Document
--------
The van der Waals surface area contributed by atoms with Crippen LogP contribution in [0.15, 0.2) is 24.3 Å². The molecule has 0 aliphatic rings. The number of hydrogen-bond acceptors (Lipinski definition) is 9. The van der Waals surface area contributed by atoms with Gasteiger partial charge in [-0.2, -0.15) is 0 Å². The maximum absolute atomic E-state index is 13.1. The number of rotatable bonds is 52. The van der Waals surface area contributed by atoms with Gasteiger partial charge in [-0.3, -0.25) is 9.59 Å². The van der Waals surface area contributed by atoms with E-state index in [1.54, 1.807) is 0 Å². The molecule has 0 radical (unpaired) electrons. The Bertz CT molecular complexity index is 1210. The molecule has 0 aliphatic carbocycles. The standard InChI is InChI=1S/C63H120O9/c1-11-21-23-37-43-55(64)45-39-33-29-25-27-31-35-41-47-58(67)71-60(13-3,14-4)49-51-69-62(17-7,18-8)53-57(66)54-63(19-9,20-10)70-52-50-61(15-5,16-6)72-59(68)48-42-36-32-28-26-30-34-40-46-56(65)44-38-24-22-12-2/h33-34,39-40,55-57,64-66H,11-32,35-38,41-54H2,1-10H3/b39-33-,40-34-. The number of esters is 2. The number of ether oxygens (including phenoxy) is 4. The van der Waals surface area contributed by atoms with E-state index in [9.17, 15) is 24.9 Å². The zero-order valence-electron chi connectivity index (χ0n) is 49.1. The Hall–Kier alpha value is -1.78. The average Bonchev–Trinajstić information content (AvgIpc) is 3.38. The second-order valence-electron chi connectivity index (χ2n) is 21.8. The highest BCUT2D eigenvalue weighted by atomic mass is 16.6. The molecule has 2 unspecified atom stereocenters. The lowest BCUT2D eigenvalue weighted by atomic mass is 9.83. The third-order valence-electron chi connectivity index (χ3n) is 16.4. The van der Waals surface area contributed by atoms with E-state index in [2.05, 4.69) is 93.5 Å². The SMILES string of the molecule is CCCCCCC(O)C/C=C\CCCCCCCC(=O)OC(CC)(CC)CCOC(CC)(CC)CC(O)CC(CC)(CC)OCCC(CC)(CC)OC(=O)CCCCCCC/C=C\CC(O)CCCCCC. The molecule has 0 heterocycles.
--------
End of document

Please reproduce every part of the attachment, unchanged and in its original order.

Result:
The van der Waals surface area contributed by atoms with Crippen LogP contribution in [0.15, 0.2) is 24.3 Å². The molecule has 0 aliphatic rings. The number of hydrogen-bond acceptors (Lipinski definition) is 9. The van der Waals surface area contributed by atoms with Gasteiger partial charge in [-0.2, -0.15) is 0 Å². The maximum absolute atomic E-state index is 13.1. The number of rotatable bonds is 52. The van der Waals surface area contributed by atoms with Gasteiger partial charge in [-0.3, -0.25) is 9.59 Å². The van der Waals surface area contributed by atoms with E-state index in [1.54, 1.807) is 0 Å². The molecule has 0 radical (unpaired) electrons. The Bertz CT molecular complexity index is 1210. The molecule has 0 aliphatic carbocycles. The standard InChI is InChI=1S/C63H120O9/c1-11-21-23-37-43-55(64)45-39-33-29-25-27-31-35-41-47-58(67)71-60(13-3,14-4)49-51-69-62(17-7,18-8)53-57(66)54-63(19-9,20-10)70-52-50-61(15-5,16-6)72-59(68)48-42-36-32-28-26-30-34-40-46-56(65)44-38-24-22-12-2/h33-34,39-40,55-57,64-66H,11-32,35-38,41-54H2,1-10H3/b39-33-,40-34-. The number of esters is 2. The number of ether oxygens (including phenoxy) is 4. The van der Waals surface area contributed by atoms with E-state index in [9.17, 15) is 24.9 Å². The zero-order valence-electron chi connectivity index (χ0n) is 49.1. The Hall–Kier alpha value is -1.78. The average Bonchev–Trinajstić information content (AvgIpc) is 3.38. The second-order valence-electron chi connectivity index (χ2n) is 21.8. The highest BCUT2D eigenvalue weighted by atomic mass is 16.6. The molecule has 2 unspecified atom stereocenters. The lowest BCUT2D eigenvalue weighted by atomic mass is 9.83. The third-order valence-electron chi connectivity index (χ3n) is 16.4. The van der Waals surface area contributed by atoms with E-state index in [2.05, 4.69) is 93.5 Å². The SMILES string of the molecule is CCCCCCC(O)C/C=C\CCCCCCCC(=O)OC(CC)(CC)CCOC(CC)(CC)CC(O)CC(CC)(CC)OCCC(CC)(CC)OC(=O)CCCCCCC/C=C\CC(O)CCCCCC. The molecule has 0 heterocycles.